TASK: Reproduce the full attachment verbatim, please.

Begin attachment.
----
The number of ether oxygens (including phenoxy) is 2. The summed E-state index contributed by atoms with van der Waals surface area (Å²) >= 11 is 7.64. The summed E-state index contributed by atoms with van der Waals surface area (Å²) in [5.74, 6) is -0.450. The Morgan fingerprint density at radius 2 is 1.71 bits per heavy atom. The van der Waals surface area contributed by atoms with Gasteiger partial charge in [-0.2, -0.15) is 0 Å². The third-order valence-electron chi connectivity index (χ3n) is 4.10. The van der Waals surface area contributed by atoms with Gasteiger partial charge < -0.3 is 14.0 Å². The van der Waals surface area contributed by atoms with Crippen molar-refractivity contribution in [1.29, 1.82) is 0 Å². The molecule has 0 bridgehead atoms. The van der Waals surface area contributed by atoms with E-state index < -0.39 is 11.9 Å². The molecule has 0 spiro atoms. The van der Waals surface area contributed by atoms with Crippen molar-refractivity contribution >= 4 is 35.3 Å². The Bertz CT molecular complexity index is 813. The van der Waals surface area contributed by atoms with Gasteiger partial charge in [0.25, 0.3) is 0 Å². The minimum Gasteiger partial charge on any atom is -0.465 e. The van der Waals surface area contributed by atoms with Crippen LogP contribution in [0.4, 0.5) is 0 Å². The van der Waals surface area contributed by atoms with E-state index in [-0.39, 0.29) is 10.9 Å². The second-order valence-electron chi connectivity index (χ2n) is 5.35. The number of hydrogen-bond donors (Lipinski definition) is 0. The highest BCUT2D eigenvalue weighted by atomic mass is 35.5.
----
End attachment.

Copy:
The number of ether oxygens (including phenoxy) is 2. The summed E-state index contributed by atoms with van der Waals surface area (Å²) >= 11 is 7.64. The summed E-state index contributed by atoms with van der Waals surface area (Å²) in [5.74, 6) is -0.450. The Morgan fingerprint density at radius 2 is 1.71 bits per heavy atom. The van der Waals surface area contributed by atoms with Gasteiger partial charge in [-0.2, -0.15) is 0 Å². The third-order valence-electron chi connectivity index (χ3n) is 4.10. The van der Waals surface area contributed by atoms with Gasteiger partial charge < -0.3 is 14.0 Å². The van der Waals surface area contributed by atoms with Crippen molar-refractivity contribution in [1.29, 1.82) is 0 Å². The molecule has 0 bridgehead atoms. The van der Waals surface area contributed by atoms with E-state index < -0.39 is 11.9 Å². The molecule has 0 spiro atoms. The van der Waals surface area contributed by atoms with Crippen molar-refractivity contribution >= 4 is 35.3 Å². The Bertz CT molecular complexity index is 813. The van der Waals surface area contributed by atoms with Gasteiger partial charge in [0.25, 0.3) is 0 Å². The minimum Gasteiger partial charge on any atom is -0.465 e. The van der Waals surface area contributed by atoms with Crippen LogP contribution in [0.4, 0.5) is 0 Å². The van der Waals surface area contributed by atoms with E-state index in [-0.39, 0.29) is 10.9 Å². The second-order valence-electron chi connectivity index (χ2n) is 5.35. The number of hydrogen-bond donors (Lipinski definition) is 0. The highest BCUT2D eigenvalue weighted by atomic mass is 35.5.